immersion foot


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Related to immersion foot: chilblains

immersion

 [ĭ-mer´zhun]
1. the plunging of a body into a liquid.
2. the use of the microscope with the object and object glass both covered with a liquid.
3. a state of being deeply involved in something.
cultural immersion the process of becoming familiar with a culture by extensive questioning and by active participation in the life of the culture, a technique used in ethnographic research for gaining increased familiarity with language, sociocultural norms, traditions, and other social dimensions in a culture.
immersion foot a condition resembling trench foot occurring in persons who have spent long periods in water.

im·mer·sion foot

a condition resulting from prolonged exposure to damp and cold; the extremity is initially cold and anesthetic, but on rewarming becomes hyperemic, paresthetic, and hyperhidrotic; recovery is often slow.
Synonym(s): trench foot

immersion foot

an abnormal condition of the feet characterized by damage to the muscles, nerves, skin, and blood vessels, caused by prolonged exposure to dampness or by prolonged immersion in cold water. See also frostbite, trench foot.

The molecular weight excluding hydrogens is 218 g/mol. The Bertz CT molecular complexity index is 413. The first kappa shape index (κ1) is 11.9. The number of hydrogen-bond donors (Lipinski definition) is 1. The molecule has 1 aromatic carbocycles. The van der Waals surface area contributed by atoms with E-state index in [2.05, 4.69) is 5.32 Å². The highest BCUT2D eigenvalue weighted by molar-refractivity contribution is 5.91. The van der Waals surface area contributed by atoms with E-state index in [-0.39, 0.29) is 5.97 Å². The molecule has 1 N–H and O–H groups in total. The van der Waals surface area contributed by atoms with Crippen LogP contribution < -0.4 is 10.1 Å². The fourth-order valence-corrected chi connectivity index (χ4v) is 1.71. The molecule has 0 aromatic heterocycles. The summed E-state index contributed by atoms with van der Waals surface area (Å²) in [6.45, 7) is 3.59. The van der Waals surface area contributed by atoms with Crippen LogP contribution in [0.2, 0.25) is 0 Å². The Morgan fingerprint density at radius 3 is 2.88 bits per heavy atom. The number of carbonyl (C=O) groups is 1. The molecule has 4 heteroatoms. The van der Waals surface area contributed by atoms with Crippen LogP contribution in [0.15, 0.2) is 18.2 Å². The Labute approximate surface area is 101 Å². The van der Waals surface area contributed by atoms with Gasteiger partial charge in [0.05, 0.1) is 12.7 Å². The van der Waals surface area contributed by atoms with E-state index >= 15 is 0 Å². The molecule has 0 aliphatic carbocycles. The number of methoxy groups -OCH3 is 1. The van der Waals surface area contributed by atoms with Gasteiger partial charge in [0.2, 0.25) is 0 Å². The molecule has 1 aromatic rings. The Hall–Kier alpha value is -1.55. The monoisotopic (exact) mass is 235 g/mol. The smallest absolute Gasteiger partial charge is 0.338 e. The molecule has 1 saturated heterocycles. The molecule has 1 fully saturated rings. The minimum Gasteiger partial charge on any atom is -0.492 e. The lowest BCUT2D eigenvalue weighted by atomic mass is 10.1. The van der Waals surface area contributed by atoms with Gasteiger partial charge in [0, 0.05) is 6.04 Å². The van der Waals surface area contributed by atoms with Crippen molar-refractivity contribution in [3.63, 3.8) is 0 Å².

immersion foot

An affliction of sailors who wear cold and damp rubber sea boots for extended periods; the cold induces peripheral vasoconstriction and ischaemia, which, if severe, may require amputation.

Although it is common practice to consider immersion foot synonymous with trench foot, the foot is wetter for a longer period in the latter.

immersion foot

A form of cold injury resulting from prolonged immersion in cold water. Long-term constriction of the blood vessels results in tissue damage from deprivation of oxygen and nutrition. Permanent loss of sensation and abnormal sensitivity to cold result. In the most severe cases GANGRENE occurs. Also known as trench foot.

immersion

1. the plunging of a body into a liquid.
2. the use of the microscope with the object and object glass both covered with a liquid.

immersion chilling
method used for chilling poultry carcasses with iced water to ensure rapid cooling immediately after slaughter.
immersion foot
a condition similar to immersion foot in humans has been reported in cattle standing in cold water for days. There was erythema, edema and pain, followed by necrosis and sloughing of tissue.
immersion syndrome
vagal reflex, induced by contact with very cold water, causes cardiac arrest and death.